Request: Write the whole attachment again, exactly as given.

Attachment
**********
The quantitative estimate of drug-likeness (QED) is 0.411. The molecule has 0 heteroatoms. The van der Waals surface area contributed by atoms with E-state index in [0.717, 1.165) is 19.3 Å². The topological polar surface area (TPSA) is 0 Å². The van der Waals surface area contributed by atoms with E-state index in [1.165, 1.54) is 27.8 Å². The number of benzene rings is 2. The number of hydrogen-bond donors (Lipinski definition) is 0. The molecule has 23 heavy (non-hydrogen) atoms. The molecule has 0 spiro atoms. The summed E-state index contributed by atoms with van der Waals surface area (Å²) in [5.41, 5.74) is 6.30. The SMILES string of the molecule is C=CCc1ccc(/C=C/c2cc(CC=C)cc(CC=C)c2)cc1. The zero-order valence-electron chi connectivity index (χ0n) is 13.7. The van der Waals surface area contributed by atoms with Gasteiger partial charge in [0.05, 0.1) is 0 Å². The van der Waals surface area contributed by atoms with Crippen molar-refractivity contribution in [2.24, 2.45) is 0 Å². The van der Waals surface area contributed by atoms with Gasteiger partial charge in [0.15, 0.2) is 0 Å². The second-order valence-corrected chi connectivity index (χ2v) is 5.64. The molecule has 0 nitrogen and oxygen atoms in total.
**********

The quantitative estimate of drug-likeness (QED) is 0.411. The molecule has 0 heteroatoms. The van der Waals surface area contributed by atoms with E-state index in [0.717, 1.165) is 19.3 Å². The topological polar surface area (TPSA) is 0 Å². The van der Waals surface area contributed by atoms with E-state index in [1.165, 1.54) is 27.8 Å². The number of benzene rings is 2. The number of hydrogen-bond donors (Lipinski definition) is 0. The molecule has 23 heavy (non-hydrogen) atoms. The molecule has 0 spiro atoms. The summed E-state index contributed by atoms with van der Waals surface area (Å²) in [5.41, 5.74) is 6.30. The SMILES string of the molecule is C=CCc1ccc(/C=C/c2cc(CC=C)cc(CC=C)c2)cc1. The zero-order valence-electron chi connectivity index (χ0n) is 13.7. The van der Waals surface area contributed by atoms with Gasteiger partial charge in [0.05, 0.1) is 0 Å². The van der Waals surface area contributed by atoms with Crippen molar-refractivity contribution in [2.24, 2.45) is 0 Å². The van der Waals surface area contributed by atoms with Gasteiger partial charge in [0.15, 0.2) is 0 Å². The second-order valence-corrected chi connectivity index (χ2v) is 5.64. The molecule has 0 nitrogen and oxygen atoms in total.